Yes They Can: Students with Disabilities in Circle 

Some people believe that students with disabilities can’t participate in community-building circles. These students prove them wrong.

“People think my students can’t understand what’s happening around them or how to resolve conflict. But they can,” says Jolie Moorhus, who teaches K-2 students with cognitive and learning disabilities at a school in upstate New York.

Many people also believe that young students or students with disabilities can’t participate in community-building circles, which require students to focus, listen mindfully to others, and wait their turn to participate. And yet in Jolie’s classroom, students have been learning the skills and practices needed to co-create these circles from the moment they set foot in her classroom last year. 


They know to gather in a circle around their center piece, and that the rubber duckie talking piece serves as an invitation to share or pass when their turn in the circle comes around. They also know to listen when it’s someone else’s turn. They know!

Center pieceAs part of my work to bring culturally-affirming SEL and restorative practices to schools in Jolie’s district, I’ve had the good fortune to participate in circles in her classroom, to listen to students’ stories, and share my own. It’s been a joyful experience and confirmation that when teachers have high expectations for their students and support them with care, even our youngest ones, no matter their ability when they first walk into the classroom, can soar.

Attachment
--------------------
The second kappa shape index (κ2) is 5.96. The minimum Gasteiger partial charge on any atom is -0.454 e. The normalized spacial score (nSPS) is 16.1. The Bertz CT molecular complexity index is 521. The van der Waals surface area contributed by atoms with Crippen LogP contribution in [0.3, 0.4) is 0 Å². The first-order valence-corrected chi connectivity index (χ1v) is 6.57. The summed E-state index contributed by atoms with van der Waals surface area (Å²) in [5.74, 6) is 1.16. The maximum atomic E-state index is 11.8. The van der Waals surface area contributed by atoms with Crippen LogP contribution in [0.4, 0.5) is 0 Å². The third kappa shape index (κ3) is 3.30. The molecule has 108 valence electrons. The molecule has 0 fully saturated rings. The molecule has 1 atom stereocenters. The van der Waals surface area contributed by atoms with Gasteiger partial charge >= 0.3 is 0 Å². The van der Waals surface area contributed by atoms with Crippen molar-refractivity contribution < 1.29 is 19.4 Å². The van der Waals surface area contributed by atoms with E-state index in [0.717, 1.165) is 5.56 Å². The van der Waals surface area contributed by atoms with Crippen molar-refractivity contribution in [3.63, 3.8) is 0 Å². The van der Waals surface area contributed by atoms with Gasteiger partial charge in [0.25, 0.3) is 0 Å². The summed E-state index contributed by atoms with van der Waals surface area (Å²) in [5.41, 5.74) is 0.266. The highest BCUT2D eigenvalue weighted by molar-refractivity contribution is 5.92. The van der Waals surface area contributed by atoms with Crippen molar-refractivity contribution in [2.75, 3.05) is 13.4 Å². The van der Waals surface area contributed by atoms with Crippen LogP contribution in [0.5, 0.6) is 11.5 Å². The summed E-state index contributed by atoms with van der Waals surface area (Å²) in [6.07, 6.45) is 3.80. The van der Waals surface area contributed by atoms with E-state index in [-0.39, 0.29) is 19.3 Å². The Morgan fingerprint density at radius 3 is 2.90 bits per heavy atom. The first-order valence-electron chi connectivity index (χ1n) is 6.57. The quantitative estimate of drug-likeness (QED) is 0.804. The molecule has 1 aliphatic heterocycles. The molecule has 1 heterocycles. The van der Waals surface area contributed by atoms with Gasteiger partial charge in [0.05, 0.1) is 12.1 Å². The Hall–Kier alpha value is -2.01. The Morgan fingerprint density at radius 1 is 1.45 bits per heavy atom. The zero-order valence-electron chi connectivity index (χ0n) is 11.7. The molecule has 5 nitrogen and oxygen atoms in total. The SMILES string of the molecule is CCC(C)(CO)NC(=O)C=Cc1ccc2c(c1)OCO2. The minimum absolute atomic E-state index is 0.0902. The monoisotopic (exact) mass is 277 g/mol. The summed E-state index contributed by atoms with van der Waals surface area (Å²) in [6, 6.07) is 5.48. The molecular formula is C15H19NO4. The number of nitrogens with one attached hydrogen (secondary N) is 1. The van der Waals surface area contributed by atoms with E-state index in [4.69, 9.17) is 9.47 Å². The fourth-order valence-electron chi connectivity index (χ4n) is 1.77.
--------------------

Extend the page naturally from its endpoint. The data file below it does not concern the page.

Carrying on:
Jolie’s students proved this in no uncertain terms last year, when two of them were involved in a conflict during gym. When they got back to the classroom, they asked Jolie for a restorative circle to address the conflict.  

In the video, Jolie shares what happened. (See my photos for clues!) As you’ll hear Jolie explain, by the end of the circle, the students had pretty much solved the problem on their own and returned to their seats, ready to learn. 

students in circleJolie is very clear about how building caring relationships provides the foundation needed for restorative practices – because, as we know, you can’t restore what you haven’t built. Students need to have relationships that they value and want to repair when there’s a problem – using the skills they are learning in classrooms like Jolie’s every day.    

“Just trust and love, that’s really important,” says Jolie. “That’s what I try to give my students every time they walk in the classroom.”